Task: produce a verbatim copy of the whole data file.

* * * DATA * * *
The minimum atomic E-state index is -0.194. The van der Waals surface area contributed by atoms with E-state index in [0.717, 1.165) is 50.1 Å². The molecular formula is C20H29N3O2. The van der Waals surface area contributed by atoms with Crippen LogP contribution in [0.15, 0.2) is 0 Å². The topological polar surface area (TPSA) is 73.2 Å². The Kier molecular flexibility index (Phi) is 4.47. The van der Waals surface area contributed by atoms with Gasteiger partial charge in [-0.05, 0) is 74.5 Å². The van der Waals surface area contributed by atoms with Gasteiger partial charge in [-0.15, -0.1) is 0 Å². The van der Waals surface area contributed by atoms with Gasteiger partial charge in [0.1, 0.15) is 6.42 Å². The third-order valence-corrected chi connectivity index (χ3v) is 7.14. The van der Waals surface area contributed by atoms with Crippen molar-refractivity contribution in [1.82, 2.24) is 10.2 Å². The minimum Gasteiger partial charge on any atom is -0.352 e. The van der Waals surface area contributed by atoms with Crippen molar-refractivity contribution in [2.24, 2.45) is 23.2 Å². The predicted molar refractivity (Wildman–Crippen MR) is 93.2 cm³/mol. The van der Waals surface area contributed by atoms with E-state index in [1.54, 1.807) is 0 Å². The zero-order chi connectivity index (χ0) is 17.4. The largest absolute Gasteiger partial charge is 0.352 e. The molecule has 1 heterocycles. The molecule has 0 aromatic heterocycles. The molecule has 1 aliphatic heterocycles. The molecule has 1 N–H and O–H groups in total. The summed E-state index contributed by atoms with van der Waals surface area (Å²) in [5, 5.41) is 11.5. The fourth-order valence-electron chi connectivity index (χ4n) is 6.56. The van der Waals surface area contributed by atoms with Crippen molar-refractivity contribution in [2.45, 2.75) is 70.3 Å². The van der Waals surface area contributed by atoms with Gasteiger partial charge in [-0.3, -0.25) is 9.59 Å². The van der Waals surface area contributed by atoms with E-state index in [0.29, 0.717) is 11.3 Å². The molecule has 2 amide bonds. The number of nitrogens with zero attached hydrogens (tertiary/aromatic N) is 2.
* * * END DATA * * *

The minimum atomic E-state index is -0.194. The van der Waals surface area contributed by atoms with E-state index in [0.717, 1.165) is 50.1 Å². The molecular formula is C20H29N3O2. The van der Waals surface area contributed by atoms with Crippen LogP contribution in [0.15, 0.2) is 0 Å². The topological polar surface area (TPSA) is 73.2 Å². The Kier molecular flexibility index (Phi) is 4.47. The van der Waals surface area contributed by atoms with Gasteiger partial charge in [-0.05, 0) is 74.5 Å². The van der Waals surface area contributed by atoms with Gasteiger partial charge in [-0.15, -0.1) is 0 Å². The van der Waals surface area contributed by atoms with Gasteiger partial charge in [0.1, 0.15) is 6.42 Å². The third-order valence-corrected chi connectivity index (χ3v) is 7.14. The van der Waals surface area contributed by atoms with Crippen molar-refractivity contribution in [1.82, 2.24) is 10.2 Å². The minimum Gasteiger partial charge on any atom is -0.352 e. The van der Waals surface area contributed by atoms with Crippen molar-refractivity contribution in [2.24, 2.45) is 23.2 Å². The predicted molar refractivity (Wildman–Crippen MR) is 93.2 cm³/mol. The van der Waals surface area contributed by atoms with E-state index in [1.54, 1.807) is 0 Å². The zero-order chi connectivity index (χ0) is 17.4. The largest absolute Gasteiger partial charge is 0.352 e. The molecule has 1 heterocycles. The molecule has 0 aromatic heterocycles. The molecule has 1 aliphatic heterocycles. The molecule has 1 N–H and O–H groups in total. The summed E-state index contributed by atoms with van der Waals surface area (Å²) in [5, 5.41) is 11.5. The fourth-order valence-electron chi connectivity index (χ4n) is 6.56. The van der Waals surface area contributed by atoms with Crippen molar-refractivity contribution in [2.45, 2.75) is 70.3 Å². The van der Waals surface area contributed by atoms with Gasteiger partial charge in [-0.3, -0.25) is 9.59 Å². The van der Waals surface area contributed by atoms with E-state index in [0.29, 0.717) is 11.3 Å². The molecule has 2 amide bonds. The number of nitrogens with zero attached hydrogens (tertiary/aromatic N) is 2.